When 61 people met for a choir practice in a church in Mount Vernon, Washington, on 10 March, everything seemed normal. For 2.5 hours the chorists sang, snacked on cookies and oranges, and sang some more. But one of them had been suffering for 3 days from what felt like a cold—and turned out to be COVID-19. In the following weeks, 53 choir members got sick, three were hospitalized, and two died, according to a 12 May report by the U.S. Centers for Disease Control and Prevention (CDC) that meticulously reconstructed the tragedy.
Many similar “superspreading events” have occurred in the COVID-19 pandemic. A database by Gwenan Knight and colleagues at the London School of Hygiene & Tropical Medicine (LSHTM) lists an outbreak in a dormitory for migrant workers in Singapore linked to almost 800 cases; 80 infections tied to live music venues in Osaka, Japan; and a cluster of 65 cases resulting from Zumba classes in South Korea. Clusters have also occurred aboard ships and at nursing homes, meatpacking plants, ski resorts, churches, restaurants, hospitals, and prisons. Sometimes a single person infects dozens of people, whereas other clusters unfold across several generations of spread, in multiple venues.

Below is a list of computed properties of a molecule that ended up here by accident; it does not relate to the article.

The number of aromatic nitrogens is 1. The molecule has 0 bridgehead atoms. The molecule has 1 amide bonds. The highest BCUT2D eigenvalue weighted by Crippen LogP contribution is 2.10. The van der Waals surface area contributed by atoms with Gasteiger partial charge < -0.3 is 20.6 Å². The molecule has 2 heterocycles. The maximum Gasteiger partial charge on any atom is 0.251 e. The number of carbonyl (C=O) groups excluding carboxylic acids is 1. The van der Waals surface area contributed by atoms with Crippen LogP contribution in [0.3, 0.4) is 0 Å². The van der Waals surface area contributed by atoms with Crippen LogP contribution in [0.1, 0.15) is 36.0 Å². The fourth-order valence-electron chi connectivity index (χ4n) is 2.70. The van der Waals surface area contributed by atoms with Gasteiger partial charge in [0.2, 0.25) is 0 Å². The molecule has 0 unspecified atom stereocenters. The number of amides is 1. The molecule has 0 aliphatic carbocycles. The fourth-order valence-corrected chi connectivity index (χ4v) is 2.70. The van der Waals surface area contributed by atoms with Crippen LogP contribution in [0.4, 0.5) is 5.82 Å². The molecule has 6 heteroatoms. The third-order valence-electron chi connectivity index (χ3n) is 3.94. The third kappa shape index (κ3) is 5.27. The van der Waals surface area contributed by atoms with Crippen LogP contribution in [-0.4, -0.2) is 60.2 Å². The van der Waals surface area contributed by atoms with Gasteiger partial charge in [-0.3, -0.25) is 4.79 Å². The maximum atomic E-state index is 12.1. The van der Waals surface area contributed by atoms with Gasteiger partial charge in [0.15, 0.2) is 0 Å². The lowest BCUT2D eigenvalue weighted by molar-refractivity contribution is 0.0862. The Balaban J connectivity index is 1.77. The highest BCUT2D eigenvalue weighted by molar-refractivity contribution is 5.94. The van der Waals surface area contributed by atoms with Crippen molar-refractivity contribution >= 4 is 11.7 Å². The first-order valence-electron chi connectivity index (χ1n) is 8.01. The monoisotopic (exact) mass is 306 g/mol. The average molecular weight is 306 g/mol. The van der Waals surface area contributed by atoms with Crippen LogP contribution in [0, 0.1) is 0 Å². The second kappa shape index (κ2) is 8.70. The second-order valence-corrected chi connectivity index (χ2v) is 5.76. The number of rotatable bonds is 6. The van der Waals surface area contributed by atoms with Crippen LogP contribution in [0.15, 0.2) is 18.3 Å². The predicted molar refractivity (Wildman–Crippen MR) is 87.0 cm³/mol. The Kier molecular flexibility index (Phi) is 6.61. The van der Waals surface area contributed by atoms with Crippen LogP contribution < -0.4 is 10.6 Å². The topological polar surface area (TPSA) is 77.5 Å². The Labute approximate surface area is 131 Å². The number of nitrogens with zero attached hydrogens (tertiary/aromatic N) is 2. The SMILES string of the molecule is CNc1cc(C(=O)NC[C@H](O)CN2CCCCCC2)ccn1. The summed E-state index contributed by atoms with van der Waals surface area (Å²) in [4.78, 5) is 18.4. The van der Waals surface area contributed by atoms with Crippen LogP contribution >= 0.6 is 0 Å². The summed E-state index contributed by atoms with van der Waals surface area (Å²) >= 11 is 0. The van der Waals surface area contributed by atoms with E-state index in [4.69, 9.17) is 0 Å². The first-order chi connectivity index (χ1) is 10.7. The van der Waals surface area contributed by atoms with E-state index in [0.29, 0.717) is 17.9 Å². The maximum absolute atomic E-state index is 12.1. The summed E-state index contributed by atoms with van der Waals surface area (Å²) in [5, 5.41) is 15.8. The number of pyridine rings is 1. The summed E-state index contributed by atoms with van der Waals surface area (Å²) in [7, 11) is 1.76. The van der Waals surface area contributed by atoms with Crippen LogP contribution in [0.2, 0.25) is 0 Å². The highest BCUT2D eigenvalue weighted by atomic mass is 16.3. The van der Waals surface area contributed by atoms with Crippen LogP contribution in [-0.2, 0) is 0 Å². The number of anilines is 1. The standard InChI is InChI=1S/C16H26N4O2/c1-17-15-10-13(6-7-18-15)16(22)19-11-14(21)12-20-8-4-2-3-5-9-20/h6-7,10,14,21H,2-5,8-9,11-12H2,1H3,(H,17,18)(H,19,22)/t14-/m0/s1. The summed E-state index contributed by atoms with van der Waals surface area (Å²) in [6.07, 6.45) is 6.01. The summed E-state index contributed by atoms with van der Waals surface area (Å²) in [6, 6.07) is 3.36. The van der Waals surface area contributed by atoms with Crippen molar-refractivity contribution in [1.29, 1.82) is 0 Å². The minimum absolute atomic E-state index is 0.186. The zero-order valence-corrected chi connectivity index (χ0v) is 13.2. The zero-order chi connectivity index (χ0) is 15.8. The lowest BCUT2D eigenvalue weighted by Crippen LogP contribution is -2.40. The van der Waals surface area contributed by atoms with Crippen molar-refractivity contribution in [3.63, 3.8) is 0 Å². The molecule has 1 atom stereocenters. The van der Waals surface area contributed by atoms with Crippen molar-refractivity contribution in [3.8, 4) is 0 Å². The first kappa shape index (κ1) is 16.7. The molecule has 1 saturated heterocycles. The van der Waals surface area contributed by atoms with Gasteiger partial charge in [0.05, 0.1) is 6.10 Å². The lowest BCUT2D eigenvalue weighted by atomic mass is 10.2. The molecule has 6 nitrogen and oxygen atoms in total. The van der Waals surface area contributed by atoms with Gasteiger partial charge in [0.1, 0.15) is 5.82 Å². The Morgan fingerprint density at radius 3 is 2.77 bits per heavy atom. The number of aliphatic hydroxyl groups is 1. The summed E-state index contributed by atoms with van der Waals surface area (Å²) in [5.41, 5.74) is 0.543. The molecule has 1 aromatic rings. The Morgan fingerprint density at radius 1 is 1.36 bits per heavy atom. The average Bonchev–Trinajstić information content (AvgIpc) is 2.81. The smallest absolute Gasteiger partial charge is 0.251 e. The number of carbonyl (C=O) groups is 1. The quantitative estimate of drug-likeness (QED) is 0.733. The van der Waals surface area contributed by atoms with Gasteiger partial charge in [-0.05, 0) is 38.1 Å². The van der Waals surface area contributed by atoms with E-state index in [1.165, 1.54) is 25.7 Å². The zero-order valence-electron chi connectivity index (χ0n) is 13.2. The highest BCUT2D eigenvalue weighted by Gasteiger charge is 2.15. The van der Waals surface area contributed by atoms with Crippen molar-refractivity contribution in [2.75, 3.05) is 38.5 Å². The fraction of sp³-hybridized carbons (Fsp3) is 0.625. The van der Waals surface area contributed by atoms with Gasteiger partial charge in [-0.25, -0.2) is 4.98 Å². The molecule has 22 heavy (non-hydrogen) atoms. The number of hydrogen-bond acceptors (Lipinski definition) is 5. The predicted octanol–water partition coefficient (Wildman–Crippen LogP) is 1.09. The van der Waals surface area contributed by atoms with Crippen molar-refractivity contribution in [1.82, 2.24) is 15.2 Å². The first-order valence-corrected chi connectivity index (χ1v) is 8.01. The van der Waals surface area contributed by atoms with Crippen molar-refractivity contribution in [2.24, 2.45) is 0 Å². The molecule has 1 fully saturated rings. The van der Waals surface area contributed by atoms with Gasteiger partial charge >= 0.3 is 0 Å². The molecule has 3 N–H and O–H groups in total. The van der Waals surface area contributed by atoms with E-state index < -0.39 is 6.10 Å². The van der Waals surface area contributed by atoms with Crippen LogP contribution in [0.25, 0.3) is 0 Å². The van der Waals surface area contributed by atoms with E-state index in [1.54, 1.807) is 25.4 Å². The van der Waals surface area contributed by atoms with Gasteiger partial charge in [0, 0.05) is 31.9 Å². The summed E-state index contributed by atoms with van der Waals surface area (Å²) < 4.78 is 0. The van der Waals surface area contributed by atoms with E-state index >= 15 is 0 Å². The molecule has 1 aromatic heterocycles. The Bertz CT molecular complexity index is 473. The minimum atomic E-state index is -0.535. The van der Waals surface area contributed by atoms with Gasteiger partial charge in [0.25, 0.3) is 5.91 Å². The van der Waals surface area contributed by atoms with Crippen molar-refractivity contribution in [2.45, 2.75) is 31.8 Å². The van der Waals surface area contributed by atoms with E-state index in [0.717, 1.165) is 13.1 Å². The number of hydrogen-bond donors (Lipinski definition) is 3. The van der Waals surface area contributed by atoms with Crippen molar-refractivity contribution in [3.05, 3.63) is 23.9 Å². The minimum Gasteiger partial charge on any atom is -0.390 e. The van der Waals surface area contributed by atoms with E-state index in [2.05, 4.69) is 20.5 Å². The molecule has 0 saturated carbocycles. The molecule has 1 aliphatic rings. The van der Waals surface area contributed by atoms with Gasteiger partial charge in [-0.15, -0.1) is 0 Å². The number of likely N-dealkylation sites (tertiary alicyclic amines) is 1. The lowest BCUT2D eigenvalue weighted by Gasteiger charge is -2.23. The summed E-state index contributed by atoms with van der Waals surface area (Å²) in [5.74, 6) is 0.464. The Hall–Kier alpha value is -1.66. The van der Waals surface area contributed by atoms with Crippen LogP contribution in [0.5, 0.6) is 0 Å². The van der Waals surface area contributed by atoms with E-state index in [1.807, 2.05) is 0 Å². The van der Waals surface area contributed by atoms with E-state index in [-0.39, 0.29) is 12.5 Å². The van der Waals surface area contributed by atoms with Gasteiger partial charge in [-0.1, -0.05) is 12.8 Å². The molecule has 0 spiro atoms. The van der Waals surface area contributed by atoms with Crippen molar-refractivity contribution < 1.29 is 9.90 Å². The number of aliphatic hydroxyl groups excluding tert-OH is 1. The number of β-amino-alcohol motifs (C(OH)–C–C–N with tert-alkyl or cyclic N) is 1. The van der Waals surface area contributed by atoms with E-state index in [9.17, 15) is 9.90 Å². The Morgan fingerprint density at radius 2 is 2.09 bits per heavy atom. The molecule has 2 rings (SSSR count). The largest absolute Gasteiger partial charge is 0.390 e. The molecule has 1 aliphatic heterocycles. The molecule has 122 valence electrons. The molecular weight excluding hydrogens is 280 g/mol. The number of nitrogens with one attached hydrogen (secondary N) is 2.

Other infectious diseases also spread in clusters, and with close to 5 million reported COVID-19 cases worldwide, some big outbreaks were to be expected. But SARS-CoV-2, like two of its cousins, severe acute respiratory syndrome (SARS) and Middle East respiratory syndrome (MERS), seems especially prone to attacking groups of tightly connected people while sparing others. It’s an encouraging finding, scientists say, because it suggests that restricting gatherings where superspreading is likely to occur will have a major impact on transmission, and that other restrictions—on outdoor activity, for example—might be eased. [Continue reading…]
The Trump campaign has an order from the president: Find a way to get him back on the road and into megarallies to re-energize his base.
The U.S. Department of Justice warned Gov. Gavin Newsom on Tuesday that California must do more to accommodate in-person religious gatherings.